Rochester enters a historical year in 2020, with an opportunity to mark Susan B. Anthony’s and Frederick Douglass’ birthdays and the 100th anniversary of the 19th amendment, which gave women the right to vote.
It makes for a fitting location for a group of feminist scholars who will gather Friday at St. John Fisher College to participate in the 2019 Feminist-Pragmatist Philosophy Colloquium. The talks bring experts from near and far to share intellectual resources. In addition to presentations and discussions, the group will make excursions to landmarks like the Mt. Hope Cemetery, where Anthony and Douglass are buried; Susan B. Anthony House; and the Women’s Rights National Historical Park in Seneca Falls.
The event capitalizes on Rochester’s heritage in the feminist movement while amplifying other elements tied to feminist pragmatists who commit to learning from and supporting those who are most vulnerable to exploitation.
Barbara Lowe, associate professor of philosophy at St. John Fisher, and Katie Terezakis, professor of philosophy at Rochester Institute of Technology, organizers of the local event, believe Rochester offers opportunities to become involved in community-based thinking, learning, and creating together—by beginning with its history and understanding its influence on the present. They responded by email to questions from the Beacon about the colloquium and why it matters.
ROCHESTER BEACON: Who are feminist pragmatists and why are they relevant to Rochester?
BARBARA LOWE and KATIE TEREZAKIS: As noted on our conference materials, “feminist pragmatist philosophers aim to illuminate the lived realities of human beings in relation to others. They use women’s experiences as a lens through which to test their theories and their proposed solutions to today’s challenges. Feminist pragmatists give particular attention to vulnerable people and to those who live on the margins of societies.”
Pragmatism, more broadly, is a philosophical movement that began in America, in the late 19th to early 20th centuries. Its founders were interested in how human experiences and needs determine our deeper understandings of things. Some of them—people like John Dewey and Jane Addams—applied their philosophies by participating in progressive democratic social movements. Jane Addams, for example, founded the Hull Settlement Houses in Chicago, and co-founded the American Civil Liberties Union as well as the Progressive Party, all while working with the immigrant groups she was living among, learning from, and teaching. Today, feminist pragmatists emphasize this commitment to learning from and supporting those who are most vulnerable to exploitation. We remain interested in the lived experience of people in relation to one another, and committed to challenging both institutional oppression and inadvertent exclusion from economic and social resources.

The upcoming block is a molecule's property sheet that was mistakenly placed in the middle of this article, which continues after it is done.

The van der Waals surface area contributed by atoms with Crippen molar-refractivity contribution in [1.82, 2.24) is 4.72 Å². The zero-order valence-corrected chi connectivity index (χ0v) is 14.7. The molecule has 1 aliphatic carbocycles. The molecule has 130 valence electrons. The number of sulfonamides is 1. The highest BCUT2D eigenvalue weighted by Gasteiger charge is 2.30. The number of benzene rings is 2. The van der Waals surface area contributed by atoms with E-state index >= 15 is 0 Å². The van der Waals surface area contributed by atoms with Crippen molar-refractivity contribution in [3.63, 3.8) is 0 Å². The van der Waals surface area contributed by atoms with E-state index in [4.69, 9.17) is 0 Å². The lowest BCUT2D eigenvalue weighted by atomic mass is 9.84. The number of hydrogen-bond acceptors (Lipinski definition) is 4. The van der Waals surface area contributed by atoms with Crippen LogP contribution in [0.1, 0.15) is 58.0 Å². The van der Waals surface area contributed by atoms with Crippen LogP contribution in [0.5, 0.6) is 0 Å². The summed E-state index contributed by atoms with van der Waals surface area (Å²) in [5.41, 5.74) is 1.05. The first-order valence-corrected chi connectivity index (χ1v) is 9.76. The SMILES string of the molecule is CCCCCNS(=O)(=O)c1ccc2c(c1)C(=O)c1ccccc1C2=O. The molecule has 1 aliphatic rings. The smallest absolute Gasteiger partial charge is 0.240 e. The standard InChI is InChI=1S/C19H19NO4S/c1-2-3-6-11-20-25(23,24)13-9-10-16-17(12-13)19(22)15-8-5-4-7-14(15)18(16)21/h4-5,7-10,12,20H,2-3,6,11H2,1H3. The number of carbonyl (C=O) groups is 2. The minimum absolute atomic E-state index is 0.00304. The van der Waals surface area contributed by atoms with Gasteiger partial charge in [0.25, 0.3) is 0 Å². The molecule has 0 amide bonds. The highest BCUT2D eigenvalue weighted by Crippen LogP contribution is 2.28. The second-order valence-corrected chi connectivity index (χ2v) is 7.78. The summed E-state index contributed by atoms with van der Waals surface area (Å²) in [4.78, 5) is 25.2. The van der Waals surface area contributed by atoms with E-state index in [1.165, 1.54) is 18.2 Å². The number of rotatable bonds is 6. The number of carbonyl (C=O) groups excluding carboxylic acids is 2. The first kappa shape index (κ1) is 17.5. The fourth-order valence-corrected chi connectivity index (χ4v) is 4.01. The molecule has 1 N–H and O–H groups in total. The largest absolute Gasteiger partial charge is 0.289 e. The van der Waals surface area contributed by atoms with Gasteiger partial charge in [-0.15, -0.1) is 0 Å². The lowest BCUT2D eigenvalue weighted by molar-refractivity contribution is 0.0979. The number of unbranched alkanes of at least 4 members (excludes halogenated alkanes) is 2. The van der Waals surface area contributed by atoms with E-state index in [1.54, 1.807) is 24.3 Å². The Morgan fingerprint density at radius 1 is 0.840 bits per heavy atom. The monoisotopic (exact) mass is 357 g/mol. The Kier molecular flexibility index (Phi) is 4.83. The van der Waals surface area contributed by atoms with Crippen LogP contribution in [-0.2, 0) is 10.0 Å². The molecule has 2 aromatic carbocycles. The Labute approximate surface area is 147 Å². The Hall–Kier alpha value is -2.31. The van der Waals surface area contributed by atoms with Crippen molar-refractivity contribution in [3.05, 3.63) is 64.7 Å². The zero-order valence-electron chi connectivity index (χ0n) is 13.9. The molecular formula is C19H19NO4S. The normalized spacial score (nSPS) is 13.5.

ROCHESTER BEACON: Why did Fisher and RIT decide to host this colloquium? Why is it significant?
LOWE and TEREZAKIS: The seeds for this gathering of feminist pragmatists has its roots in the Jane Collective, which is a group of feminist-scholars who came together through the Society for Advancement of American Philosophy. Jane Collective began in 2006, with the intention of (quoting from our own materials) fostering discussion and encouraging scholarship on issues in feminist thought as they occur in American philosophies, especially as feminisms intersection with race, ethnicity, class, sexuality, (dis)ability, age, and other matters relevant to people’s lives. The group has a non-hierarchical structure with rotating leadership. The name, Jane Collective, refers back to the Hull House Jane Club cooperative, which provided housing for young women working in local factories. The name also acknowledges the Chicago Jane Collective of the late 1960s and early 1970s, which provided abortion counseling for women prior to Roe v. Wade. So, we are intentionally embracing and learning from this history, and we judged it an excellent moment to host both a meeting of the Jane Collective and a wider event on feminist-pragmatism.
We should also note that this is not first Feminist-Pragmatist Colloquium and neither will be the last. In 2012, Professors Marilyn Fischer and Denise James hosted the first Feminist-Pragmatist Colloquium at the University of Dayton. Further, we’re happy to share that there will be another gathering of Feminist-Pragmatist Philosophers Jan. 28-30, 2020, at the Universitat de Barcelona in Spain. With the energy of these two conferences in the air, we expect that other scholars and activists will be inspired to host additional feminist-pragmatist gatherings.
ROCHESTER BEACON: You’ve managed to attract a few notable speakers. What are your goals for this event?